Diesel-electric propulsion: Near-silent operation up to 9.5 knots.
Zero emission hotel mode: No internal combustion engine is required to operate all on-board systems while at anchor.
Shaft alternator power generation: The economical navigation mode, with a single main diesel engine turned on. The two propellers can be powered and generate enough electricity for the entire yacht.
Traditional direct diesel engine propulsion: Ensure ssimplicity and reliability of traditional transmission and guarantees at the same time the traditional fast cruise speed performances of the Yacht.
Booster power mode: maximum performance, top speed increased up to 1.5 knots and faster acceleration using Electrical & Diesel power together.
The Hybrid system is a combination of twin MTU 2,400 hp diesel engines and electric motors added to each propeller shaft, operating in parallel with the MTU diesels.
Despite the massive disparity in the rated power of the diesel engines and electric motors, they deliver roughly the same torque to the propeller shafts - up to a diesel speed of 1000 RPM. As a result, the electric motors can drive this SL 106’ yacht up to 10 knots. When in diesel engine mode, the electric motors can either be used to boost the diesel engines for faster acceleration or can be driven as powerful generators.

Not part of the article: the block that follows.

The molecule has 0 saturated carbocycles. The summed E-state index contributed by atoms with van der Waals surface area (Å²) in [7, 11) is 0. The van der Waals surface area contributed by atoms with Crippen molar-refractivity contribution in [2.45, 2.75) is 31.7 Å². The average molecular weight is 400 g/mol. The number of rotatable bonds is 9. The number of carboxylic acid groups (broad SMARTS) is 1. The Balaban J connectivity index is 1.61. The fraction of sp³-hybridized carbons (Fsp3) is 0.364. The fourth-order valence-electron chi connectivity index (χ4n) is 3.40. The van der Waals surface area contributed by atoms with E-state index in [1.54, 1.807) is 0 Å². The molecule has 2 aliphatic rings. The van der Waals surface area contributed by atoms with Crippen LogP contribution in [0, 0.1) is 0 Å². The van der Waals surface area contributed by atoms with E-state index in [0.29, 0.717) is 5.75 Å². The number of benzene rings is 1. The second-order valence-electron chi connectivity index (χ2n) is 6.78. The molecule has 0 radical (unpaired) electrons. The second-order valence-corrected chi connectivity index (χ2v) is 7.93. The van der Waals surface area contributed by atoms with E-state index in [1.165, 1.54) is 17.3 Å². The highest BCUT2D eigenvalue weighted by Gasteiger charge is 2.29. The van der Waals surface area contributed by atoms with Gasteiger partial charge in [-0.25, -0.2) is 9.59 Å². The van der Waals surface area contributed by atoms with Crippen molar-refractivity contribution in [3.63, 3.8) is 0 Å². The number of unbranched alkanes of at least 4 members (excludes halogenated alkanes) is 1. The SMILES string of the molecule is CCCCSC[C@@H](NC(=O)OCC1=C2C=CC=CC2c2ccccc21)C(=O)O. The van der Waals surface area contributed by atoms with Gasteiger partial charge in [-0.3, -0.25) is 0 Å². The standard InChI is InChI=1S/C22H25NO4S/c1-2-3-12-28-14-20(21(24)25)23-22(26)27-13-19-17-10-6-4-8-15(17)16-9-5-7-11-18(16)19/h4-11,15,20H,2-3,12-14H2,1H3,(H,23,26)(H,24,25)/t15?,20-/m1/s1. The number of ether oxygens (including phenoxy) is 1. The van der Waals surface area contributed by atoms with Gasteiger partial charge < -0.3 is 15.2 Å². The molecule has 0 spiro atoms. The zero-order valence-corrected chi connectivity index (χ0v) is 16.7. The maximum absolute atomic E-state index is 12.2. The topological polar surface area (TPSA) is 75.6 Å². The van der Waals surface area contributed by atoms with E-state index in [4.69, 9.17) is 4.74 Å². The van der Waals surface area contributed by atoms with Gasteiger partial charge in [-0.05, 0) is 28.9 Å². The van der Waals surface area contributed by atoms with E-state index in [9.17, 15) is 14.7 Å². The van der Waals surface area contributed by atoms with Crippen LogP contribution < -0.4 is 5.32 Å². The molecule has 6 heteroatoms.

The system additionally includes 2 x 250 kW KOHLER permanent magnet DC generators and a 150-kW/h lithium-ion battery pack. The battery pack can deliver power to overnight air-conditioning at anchor without running a generator (one of the key goals of the system).
The electric motors can handle all low-speed propulsion until the battery pack is depleted. This eliminates the most inefficient range of diesel engine operation at the same time as it delivers a remarkably quiet ride (another of the key goals of the system). At 9 knots the range in calm waters is around 10 miles. Once the battery pack is depleted, either the generators kick in, or one of the diesel engines can be engaged driving its electric motor as a generator which powers the second electric motor.
The combined propulsion and electric motor load on the operating diesel engine is sufficient to drive it into a relatively efficient part of its fuel map, resulting in substantial overall fuel savings as compared to the conventional practice of running both diesel engines at light propulsion loads.